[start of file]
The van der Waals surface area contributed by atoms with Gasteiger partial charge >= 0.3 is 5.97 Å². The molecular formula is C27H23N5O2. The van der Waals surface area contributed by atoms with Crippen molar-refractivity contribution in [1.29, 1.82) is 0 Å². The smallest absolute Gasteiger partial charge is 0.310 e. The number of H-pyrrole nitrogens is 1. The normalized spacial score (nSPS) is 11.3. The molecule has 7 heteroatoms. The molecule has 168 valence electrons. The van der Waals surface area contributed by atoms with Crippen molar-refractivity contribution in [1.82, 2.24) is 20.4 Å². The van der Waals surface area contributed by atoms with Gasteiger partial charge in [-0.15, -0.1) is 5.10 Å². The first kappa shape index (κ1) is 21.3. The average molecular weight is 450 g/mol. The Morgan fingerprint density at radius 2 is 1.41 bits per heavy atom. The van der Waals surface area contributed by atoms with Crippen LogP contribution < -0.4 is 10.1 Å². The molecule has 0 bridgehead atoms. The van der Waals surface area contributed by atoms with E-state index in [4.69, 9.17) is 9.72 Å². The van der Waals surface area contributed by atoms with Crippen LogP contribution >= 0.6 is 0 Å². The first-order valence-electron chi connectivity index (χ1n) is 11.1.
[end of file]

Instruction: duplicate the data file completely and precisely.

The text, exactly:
The van der Waals surface area contributed by atoms with Gasteiger partial charge >= 0.3 is 5.97 Å². The molecular formula is C27H23N5O2. The van der Waals surface area contributed by atoms with Crippen molar-refractivity contribution in [1.29, 1.82) is 0 Å². The smallest absolute Gasteiger partial charge is 0.310 e. The number of H-pyrrole nitrogens is 1. The normalized spacial score (nSPS) is 11.3. The molecule has 7 heteroatoms. The molecule has 168 valence electrons. The van der Waals surface area contributed by atoms with Crippen molar-refractivity contribution in [1.82, 2.24) is 20.4 Å². The van der Waals surface area contributed by atoms with Gasteiger partial charge in [-0.15, -0.1) is 5.10 Å². The first kappa shape index (κ1) is 21.3. The average molecular weight is 450 g/mol. The Morgan fingerprint density at radius 2 is 1.41 bits per heavy atom. The van der Waals surface area contributed by atoms with Crippen LogP contribution < -0.4 is 10.1 Å². The molecule has 0 bridgehead atoms. The van der Waals surface area contributed by atoms with E-state index in [4.69, 9.17) is 9.72 Å². The van der Waals surface area contributed by atoms with Crippen LogP contribution >= 0.6 is 0 Å². The first-order valence-electron chi connectivity index (χ1n) is 11.1.